Another water-soluble vitamin of the B complex, riboflavin acts as the coenzymes flavin mononeucleotide (FMN) and flavin dinucleotide (FDN) to convert sugars, proteins and fats into energy. It is indispensable for red blood cell formation and the production of antibodies. It eases eye fatigue, helps prevent migraines, and it is useful in acne rosacea and carpal tunnel syndrome. In combination with vitamin A, it helps maintain the internal mucous membranes of the respiration, circulation, digestion and elimination channels, while in combination with vitamin B6 it converts tryptophan to nicotinic acid.

Best food sources are yeast extract, brewer's yeast, liver, wheat germ, eggs, wheat bran, cheese, meats, soya, yogurt, milk, pulses and green vegetables.


  • Eye soreness and ulceration
  • Gastric and duodenal ulcers
  • Mouth sores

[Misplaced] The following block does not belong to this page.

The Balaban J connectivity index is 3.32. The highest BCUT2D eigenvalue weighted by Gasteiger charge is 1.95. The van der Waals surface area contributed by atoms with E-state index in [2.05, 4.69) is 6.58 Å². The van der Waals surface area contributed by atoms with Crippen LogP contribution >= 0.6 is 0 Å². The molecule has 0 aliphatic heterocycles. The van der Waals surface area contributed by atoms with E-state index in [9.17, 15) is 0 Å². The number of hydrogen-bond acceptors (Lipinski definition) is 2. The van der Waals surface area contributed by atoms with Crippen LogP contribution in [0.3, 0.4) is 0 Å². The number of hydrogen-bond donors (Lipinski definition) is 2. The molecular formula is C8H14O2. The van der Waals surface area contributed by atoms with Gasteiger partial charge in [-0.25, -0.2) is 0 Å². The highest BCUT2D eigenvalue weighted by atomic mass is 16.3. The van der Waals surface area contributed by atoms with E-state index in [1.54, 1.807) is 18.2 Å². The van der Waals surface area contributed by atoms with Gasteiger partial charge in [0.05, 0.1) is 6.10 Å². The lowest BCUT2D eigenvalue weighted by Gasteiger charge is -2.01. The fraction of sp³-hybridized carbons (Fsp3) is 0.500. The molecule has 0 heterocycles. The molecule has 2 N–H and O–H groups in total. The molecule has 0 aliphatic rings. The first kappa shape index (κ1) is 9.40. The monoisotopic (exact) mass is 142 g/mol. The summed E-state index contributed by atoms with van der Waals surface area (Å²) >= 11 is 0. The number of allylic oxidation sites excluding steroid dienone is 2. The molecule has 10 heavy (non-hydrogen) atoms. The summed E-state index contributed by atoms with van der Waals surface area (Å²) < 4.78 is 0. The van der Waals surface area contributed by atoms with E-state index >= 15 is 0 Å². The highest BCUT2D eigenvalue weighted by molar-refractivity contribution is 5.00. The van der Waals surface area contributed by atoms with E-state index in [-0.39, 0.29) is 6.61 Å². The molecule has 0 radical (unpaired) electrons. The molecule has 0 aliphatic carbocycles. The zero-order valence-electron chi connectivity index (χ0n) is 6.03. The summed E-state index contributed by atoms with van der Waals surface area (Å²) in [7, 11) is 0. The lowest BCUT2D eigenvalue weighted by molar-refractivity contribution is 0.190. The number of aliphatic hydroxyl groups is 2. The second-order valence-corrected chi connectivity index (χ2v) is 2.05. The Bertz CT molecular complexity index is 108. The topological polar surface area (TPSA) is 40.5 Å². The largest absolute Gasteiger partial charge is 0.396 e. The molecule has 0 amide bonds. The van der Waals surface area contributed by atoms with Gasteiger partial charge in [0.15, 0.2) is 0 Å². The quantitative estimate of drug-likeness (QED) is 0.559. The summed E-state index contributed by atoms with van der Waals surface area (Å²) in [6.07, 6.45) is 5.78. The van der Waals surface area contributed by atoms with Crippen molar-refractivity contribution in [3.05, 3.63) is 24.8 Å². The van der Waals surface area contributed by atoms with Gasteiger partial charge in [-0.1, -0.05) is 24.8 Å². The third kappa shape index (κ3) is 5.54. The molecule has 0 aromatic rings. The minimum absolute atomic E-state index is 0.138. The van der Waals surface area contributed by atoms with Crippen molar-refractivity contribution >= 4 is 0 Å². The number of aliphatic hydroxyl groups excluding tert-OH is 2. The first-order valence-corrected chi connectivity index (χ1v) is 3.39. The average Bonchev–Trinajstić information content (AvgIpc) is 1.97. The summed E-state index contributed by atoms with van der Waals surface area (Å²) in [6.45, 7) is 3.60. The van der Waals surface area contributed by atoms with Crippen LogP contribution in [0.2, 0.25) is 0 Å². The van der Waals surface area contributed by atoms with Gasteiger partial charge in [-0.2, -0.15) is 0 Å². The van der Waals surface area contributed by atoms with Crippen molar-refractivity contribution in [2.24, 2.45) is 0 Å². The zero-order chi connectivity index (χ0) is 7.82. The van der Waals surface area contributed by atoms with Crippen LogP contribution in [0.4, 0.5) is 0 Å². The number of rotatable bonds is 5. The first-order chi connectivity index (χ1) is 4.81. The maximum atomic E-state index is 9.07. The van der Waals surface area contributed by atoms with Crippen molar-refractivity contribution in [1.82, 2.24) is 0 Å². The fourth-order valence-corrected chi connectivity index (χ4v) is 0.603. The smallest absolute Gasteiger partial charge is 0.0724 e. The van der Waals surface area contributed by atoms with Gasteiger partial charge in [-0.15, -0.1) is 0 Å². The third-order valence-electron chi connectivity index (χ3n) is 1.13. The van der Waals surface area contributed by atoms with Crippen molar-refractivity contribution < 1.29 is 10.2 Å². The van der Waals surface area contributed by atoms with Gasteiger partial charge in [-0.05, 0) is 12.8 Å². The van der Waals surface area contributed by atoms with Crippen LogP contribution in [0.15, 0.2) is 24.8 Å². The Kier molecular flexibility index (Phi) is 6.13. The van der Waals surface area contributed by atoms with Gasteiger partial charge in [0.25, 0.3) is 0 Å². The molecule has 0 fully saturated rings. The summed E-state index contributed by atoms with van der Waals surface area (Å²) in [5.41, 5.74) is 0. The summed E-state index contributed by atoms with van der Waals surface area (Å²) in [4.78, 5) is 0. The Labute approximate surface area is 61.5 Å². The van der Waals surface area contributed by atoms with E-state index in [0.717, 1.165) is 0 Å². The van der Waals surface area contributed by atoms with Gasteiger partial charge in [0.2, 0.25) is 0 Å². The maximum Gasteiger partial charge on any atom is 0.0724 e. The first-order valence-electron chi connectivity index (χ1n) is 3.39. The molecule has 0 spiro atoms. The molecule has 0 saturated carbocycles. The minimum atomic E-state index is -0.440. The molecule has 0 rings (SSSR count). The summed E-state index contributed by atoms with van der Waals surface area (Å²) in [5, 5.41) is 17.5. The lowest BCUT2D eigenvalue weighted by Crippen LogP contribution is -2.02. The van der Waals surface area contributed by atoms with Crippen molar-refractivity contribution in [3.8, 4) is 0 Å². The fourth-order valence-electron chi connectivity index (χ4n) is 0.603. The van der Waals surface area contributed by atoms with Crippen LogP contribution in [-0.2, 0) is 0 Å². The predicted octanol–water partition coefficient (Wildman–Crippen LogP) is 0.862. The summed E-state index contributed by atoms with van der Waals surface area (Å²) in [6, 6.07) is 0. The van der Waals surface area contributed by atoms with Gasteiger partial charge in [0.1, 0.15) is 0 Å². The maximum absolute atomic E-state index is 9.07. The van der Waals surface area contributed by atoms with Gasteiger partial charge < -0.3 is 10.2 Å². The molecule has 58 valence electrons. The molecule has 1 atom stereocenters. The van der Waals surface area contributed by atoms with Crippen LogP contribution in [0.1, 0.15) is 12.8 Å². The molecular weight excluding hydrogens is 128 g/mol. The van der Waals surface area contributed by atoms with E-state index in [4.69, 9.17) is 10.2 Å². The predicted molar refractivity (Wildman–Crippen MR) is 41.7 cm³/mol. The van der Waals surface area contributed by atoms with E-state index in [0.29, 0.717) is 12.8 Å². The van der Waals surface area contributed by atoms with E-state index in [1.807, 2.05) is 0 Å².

• See above under Functions


  • Bloodshot eyes and "grit" under the eyelids
  • Cracks and sores at mouth corners
  • Dizziness, insomnia, trembling
  • Fatigued and sensitive eyes
  • Inflamed tongue and lips
  • Scaling of face skin

Riboflavin is generally such a safe vitamin that it is used as a food additive and colorant. It may give urine a strong yellow color, but this is harmless. However, in case of kidney disorders or cataracts, consult with a qualified and experienced health care professional. Cancer patients should know that riboflavin deficiency inhibits growth of cancerous tumors; before taking a supplement, consult with a cancer specialist. Certain drugs, such as the antibiotics erythromycin, streptomycin and tetracycline, central nervous system drugs like amitriptyline, chlorpromazine and imipramine, probenecid and related preparations for gout, many diuretics, and oral contraceptives, negatively affect the body's absorption of riboflavin. Therefore, take riboflavin supplements at different times. Riboflavin deficiency may cause congenital malformations including cleft palate.